“If that’s what you think it would take, that’s what we’ll do. You pack your valise and you be on your way.”

The Page had the royal proclamation, and off he went. He went from town to town and village to village. If there was a group of people, he’d stop and read the proclamation. He even ended up at one tent service. While there were plenty of folks there that wanted to be immersed and have their sins forgiven, there weren’t a one that wanted to take on those giants.

Finally, he bumped into this little fella, who was about thirteen years old, by the name of Jack.

The Page laughed, “You gotta’ be kiddin’! You are willing to take on three ugly, mean giants by yourself?”

“I reckon I am,” said Jack.

“Boy, I think you’d be commitin’ a sooee-side!” replied the Page.

“No, I reckon I could do it, and three thousand dollars in gold seems like the right amount of compensation,” Jack reasoned.

The Page was impressed. “There has been no one else that has agreed to take on the task, so if the King says it’s alright, I think you are appointed.”

So Jack’s Ma packed him a lunch, kissed him goodbye, and was dabbin’ her eyes, ’cause she was cryin’. You know how mothers are. But, she knew better than to tell Jack no, ’cause he’d probably just sneak off and do it anyway. Now ol’ Jack wasn’t a bad boy. I don’t want you to think unkindly of him. He’s just one of those fellows that had confidence, and when he felt like he could do a deed, why he was more than apt to try.

Well, finally Jack and the Page ended up at the palace of the King. The Page introduced Jack to the King. The King smiled. He was right polite to Jack. Then he pulled the Page off to the side.

“Is this the only one you could find?” whispered the King.

“I walked over most of the Blue Ridge. Everyone has heard of those three giants and is scared to death,” the Page whispered back.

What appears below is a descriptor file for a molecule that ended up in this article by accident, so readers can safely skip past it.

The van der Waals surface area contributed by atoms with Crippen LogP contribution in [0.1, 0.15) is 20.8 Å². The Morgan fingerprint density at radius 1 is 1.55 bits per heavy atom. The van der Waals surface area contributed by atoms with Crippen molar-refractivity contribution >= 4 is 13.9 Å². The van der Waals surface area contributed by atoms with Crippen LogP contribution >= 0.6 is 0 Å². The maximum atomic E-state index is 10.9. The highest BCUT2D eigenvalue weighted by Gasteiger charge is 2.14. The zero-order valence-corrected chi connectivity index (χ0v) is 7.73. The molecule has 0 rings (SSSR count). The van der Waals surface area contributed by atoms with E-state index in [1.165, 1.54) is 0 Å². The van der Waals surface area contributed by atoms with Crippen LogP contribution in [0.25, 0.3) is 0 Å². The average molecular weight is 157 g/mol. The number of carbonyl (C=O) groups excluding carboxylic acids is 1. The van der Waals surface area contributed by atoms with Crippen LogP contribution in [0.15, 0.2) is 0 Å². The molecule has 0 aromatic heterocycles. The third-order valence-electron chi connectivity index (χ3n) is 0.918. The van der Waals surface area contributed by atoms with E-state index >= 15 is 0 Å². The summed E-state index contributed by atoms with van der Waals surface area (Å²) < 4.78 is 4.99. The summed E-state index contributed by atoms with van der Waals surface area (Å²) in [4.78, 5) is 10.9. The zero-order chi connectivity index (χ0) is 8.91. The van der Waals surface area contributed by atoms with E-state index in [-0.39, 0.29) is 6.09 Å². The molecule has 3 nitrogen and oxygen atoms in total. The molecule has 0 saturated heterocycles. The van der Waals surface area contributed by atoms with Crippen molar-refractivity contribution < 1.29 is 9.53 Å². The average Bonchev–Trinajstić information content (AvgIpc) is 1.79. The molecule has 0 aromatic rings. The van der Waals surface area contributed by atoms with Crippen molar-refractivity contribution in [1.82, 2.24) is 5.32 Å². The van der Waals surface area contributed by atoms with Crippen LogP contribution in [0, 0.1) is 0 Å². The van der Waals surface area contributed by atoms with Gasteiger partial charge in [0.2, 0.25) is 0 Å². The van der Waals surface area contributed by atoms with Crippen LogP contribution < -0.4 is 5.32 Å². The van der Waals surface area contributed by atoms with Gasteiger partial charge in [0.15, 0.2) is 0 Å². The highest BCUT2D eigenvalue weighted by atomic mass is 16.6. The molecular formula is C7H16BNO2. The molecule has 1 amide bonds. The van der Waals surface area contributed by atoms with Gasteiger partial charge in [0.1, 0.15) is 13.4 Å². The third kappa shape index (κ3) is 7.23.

Well, the King went back over to Jack and asked, “Do you have a rifle gun, or huntin’ knife, or any kinda weapons?”

“No sir,” Jack responded. “I really don’t think I need them. Besides, I heard one time your army fired a cannon at one of those giants, that ball bounced off of them, rolled back, and knocked over half of your army. They went down like bowling pins! Is that right?”

“Well, there is some truth to that.”

Jack continued, “King, what I’d like, if you don’t mind, is a bag full of milk, one that’s sewed up most of the way around and has a spout on it, so I don’t spill my milk. And a little bit of cornbread. Then point me in the direction of those giants and I should have your kingdom rid of them before it gets dark tomorrow.”

Well, off Jack walked in the direction the King pointed him. The King and the Page had grown kinda fond of Jack, and they hated to see him go to meet such an untimely death.

When Jack got to the spot the King told him about, he remembered what the King had said. “Sometime in the afternoon those giants come walkin’ down this here particular path to stop and rest under this stoop tree.” Then, Jack got himself an idea! There was a pretty big rock below that stoop tree. So, Jack got that rock to the top of the stoop tree and sat up there waitin’ on the giants.

Well lo and behold, here come the three giants walkin’ down this path laughin’ and singin’. They’s so big they made the earth tremble! When they got right underneath him, Jack took that rock and dropped it right on the head of the first giant! Knocked him cold out for maybe thirty seconds.

That giant turned and accused one of the other giants of hittin’ him on the head. Well, that giant protested. So the first giant, the one that got hit on the head, and really the leader of the pack, turned and accused the third giant. That giant also claimed to be innocent, which he was, but the leader giant didn’t believe that, and he commenced to throw punches. Then the other two giants commenced to throw punches.

There was dust a-flyin’, and at one point the leader giant got so angry he tore a tree down and hit the others on the head. And wouldn’t you know, he killed ’em dead!